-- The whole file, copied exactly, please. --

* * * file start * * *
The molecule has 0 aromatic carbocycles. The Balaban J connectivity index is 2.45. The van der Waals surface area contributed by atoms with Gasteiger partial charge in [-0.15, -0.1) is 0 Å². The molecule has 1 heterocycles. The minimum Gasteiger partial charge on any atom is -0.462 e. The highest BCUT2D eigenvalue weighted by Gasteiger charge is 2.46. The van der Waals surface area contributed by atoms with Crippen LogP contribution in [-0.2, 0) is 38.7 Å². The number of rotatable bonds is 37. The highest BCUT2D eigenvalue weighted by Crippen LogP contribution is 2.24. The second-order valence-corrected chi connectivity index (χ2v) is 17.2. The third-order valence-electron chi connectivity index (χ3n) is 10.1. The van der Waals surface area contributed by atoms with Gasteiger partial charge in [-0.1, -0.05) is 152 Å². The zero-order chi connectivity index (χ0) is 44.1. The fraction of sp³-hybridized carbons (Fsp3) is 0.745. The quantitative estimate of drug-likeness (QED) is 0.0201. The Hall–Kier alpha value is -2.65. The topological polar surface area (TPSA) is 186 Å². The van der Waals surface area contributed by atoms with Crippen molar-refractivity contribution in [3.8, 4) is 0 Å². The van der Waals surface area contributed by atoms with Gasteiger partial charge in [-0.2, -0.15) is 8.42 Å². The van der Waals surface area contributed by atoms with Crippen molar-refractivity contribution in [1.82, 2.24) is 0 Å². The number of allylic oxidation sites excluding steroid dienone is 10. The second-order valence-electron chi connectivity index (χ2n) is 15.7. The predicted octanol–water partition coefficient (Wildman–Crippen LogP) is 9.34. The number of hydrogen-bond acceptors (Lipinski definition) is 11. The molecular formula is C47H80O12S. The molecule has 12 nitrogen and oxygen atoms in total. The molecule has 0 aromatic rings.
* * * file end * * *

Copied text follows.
The molecule has 0 aromatic carbocycles. The Balaban J connectivity index is 2.45. The van der Waals surface area contributed by atoms with Gasteiger partial charge in [-0.15, -0.1) is 0 Å². The molecule has 1 heterocycles. The minimum Gasteiger partial charge on any atom is -0.462 e. The highest BCUT2D eigenvalue weighted by Gasteiger charge is 2.46. The van der Waals surface area contributed by atoms with Crippen LogP contribution in [-0.2, 0) is 38.7 Å². The number of rotatable bonds is 37. The highest BCUT2D eigenvalue weighted by Crippen LogP contribution is 2.24. The second-order valence-corrected chi connectivity index (χ2v) is 17.2. The third-order valence-electron chi connectivity index (χ3n) is 10.1. The van der Waals surface area contributed by atoms with Gasteiger partial charge in [-0.1, -0.05) is 152 Å². The zero-order chi connectivity index (χ0) is 44.1. The fraction of sp³-hybridized carbons (Fsp3) is 0.745. The quantitative estimate of drug-likeness (QED) is 0.0201. The Hall–Kier alpha value is -2.65. The topological polar surface area (TPSA) is 186 Å². The van der Waals surface area contributed by atoms with Crippen molar-refractivity contribution in [3.8, 4) is 0 Å². The van der Waals surface area contributed by atoms with Gasteiger partial charge in [-0.2, -0.15) is 8.42 Å². The van der Waals surface area contributed by atoms with Crippen molar-refractivity contribution in [1.82, 2.24) is 0 Å². The number of allylic oxidation sites excluding steroid dienone is 10. The second-order valence-electron chi connectivity index (χ2n) is 15.7. The predicted octanol–water partition coefficient (Wildman–Crippen LogP) is 9.34. The number of hydrogen-bond acceptors (Lipinski definition) is 11. The molecular formula is C47H80O12S. The molecule has 12 nitrogen and oxygen atoms in total. The molecule has 0 aromatic rings.